Winner of the 1982 William F. Cody Award presented by the Old West Trail Foundation, Gary Miller was a longtime Mandan resident and nationally renowned artist. Gary received the State of North Dakota Certificate of Lifetime Achievement Award from the Governor in 1993 for his recognition of his outstanding contributions in the visual arts.
Gary was born August 9, 1935 at Washburn, ND to Leland and Mabel [Erickson] Miller. As a child, his family moved frequently throughout the US as his father was in the military, He was one of four children including sister Gloria and brothers Deane and James.
Miller showed an early interest in art, sketching animals at the age of 5. While he took art classes in school, he was largely self-taught.
"Rocky Mountain peaks, piecing through the clouds were the backdrop for my childhood sketches," quoting from the former Idaho resident.
But after World War II, the family returned to North Dakota. Gary completed high school in Bismarck and attended what is today Bismarck State College. He and his wife Darla [Kuhn] met as juniors while attending Bismarck High School. Gary and Darla were married on June 14, 1954. They moved to 1604 Linda Drive in Mandan, where he worked as an operator at the Amoco Oil (now Tesoro) refinery, eventually promoted to operations shift foreman.
He began exhibiting his work in 1960. His talent & quality of work earned him numerous "People's Choice" awards at art shows & went on to exhibit his art across the US. He "retired" briefly from the refinery in 1974, but returned shortly over his concern on supporting his wife and children relying on his artwork alone. But in 1975, he retired permanently from the refinery and devoted himself to his art full time.
Gary and Darla opened Gary's Gallery in Bismarck, in 1975. They opened Garyís Gallery II in Scottsdale, AZ in 1984. The Scottsdale gallery was closed in 1998.
Throughout his career, he was recognized for the authenticity of his work, stemming from his thorough detail and research. To him, each old building, train, boat, gun, or antique car was history. Gary tried to tell its story.
"When you look at my paintings I hope you see not just an old house, but the story of lives past."
Gary Miller gained national prominence in the field of art. His paintings and illustrations of rural life have appeared in magazines, calendars, and galleries throughout the nation. He also received numerous honors and awards. Painting by Miller hang in private and permanent collections throughout the United States as well as the ND Governor's office.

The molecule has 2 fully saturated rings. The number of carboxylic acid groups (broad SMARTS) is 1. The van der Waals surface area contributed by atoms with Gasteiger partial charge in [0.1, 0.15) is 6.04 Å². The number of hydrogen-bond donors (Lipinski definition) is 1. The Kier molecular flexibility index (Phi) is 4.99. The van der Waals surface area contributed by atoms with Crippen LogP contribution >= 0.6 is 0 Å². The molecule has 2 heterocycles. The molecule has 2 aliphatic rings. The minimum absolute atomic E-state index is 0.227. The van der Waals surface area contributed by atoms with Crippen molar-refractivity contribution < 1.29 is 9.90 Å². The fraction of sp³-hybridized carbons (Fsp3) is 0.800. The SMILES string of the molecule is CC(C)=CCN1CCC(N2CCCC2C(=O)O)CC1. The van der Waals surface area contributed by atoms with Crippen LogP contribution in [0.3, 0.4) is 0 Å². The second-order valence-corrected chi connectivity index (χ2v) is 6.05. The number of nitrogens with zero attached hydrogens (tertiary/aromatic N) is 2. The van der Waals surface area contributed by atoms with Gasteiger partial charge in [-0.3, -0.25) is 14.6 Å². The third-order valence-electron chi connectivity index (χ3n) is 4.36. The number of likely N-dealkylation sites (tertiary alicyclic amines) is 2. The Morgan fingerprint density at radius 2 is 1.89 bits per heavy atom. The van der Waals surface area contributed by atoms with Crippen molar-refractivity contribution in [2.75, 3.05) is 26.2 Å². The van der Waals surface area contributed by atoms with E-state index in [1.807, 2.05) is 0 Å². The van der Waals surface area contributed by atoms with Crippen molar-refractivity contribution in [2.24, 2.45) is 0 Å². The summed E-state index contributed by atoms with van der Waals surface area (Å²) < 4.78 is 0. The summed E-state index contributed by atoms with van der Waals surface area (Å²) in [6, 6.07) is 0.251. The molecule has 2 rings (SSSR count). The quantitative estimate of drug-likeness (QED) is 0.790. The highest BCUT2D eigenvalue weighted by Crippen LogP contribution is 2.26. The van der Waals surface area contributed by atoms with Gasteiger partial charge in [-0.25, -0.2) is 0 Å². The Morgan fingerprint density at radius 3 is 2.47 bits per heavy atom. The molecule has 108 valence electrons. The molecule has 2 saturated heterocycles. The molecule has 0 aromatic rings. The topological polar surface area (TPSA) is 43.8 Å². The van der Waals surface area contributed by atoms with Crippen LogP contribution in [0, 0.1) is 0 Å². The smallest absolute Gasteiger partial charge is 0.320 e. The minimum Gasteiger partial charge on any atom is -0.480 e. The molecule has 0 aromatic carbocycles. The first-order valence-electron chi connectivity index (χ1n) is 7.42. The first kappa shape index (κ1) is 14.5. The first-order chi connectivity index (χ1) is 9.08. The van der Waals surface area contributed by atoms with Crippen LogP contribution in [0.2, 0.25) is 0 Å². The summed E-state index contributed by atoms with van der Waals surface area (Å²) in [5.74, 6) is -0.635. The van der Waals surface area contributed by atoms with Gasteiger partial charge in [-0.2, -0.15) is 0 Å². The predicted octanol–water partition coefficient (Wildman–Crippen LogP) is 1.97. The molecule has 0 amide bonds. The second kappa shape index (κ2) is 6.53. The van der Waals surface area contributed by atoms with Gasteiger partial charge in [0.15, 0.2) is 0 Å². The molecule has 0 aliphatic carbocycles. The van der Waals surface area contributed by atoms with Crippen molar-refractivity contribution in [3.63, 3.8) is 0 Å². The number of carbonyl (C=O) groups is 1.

Garyís art was featured in Southwest Art, US Art, and American Artists of Renown. He was a charter member of the Steam Artists of America in Sedona, AZ. Gary was commissioned to paint Lawrence Welk and his homestead, as well as to paint a scene of the Northern Border pipe line. He presented a print of the pipeline painting to then Vice President George H. W. Bush during his dedication of the project.
In 1989, Gary painted the ND Bicentennial Series of posters. Gary
was commissioned to create a series of three paintings for the Lewis and Clark bicentennial in 2003. He finished the final painting in his church series (which includes St. Joseph's Catholic Church in Mandan) that same year.
As the saying goes, "all work and no play" makes Gary a dull boy. After his family and art, Gary's next passion was hot rods and muscle cars. He would spend hours cleaning and hand polishing his series of vehicles. A true fan, he never became overly attached to any single car, but seemed to have to have a new one every couple of years.
He was a life member of the Elks Club and served with the North Dakota National Guard.
The Millers had five children including sons Dana, Keenan, Kent and Garret plus daughter Kara. Gary Miller died on October 23, 2003 and is buried in St. Mary's Cemetery, Bismarck, ND.
The Mandan Historical Society would like to thank Darla Millerfor sharing her family photographs and biographical information on her husband with us.
The MHSoc's museum and office is located at 3102 37th St; PO Box 1001; Mandan, ND 58554 Contact us at firstname.lastname@example.org or leave message at (701) 663-5200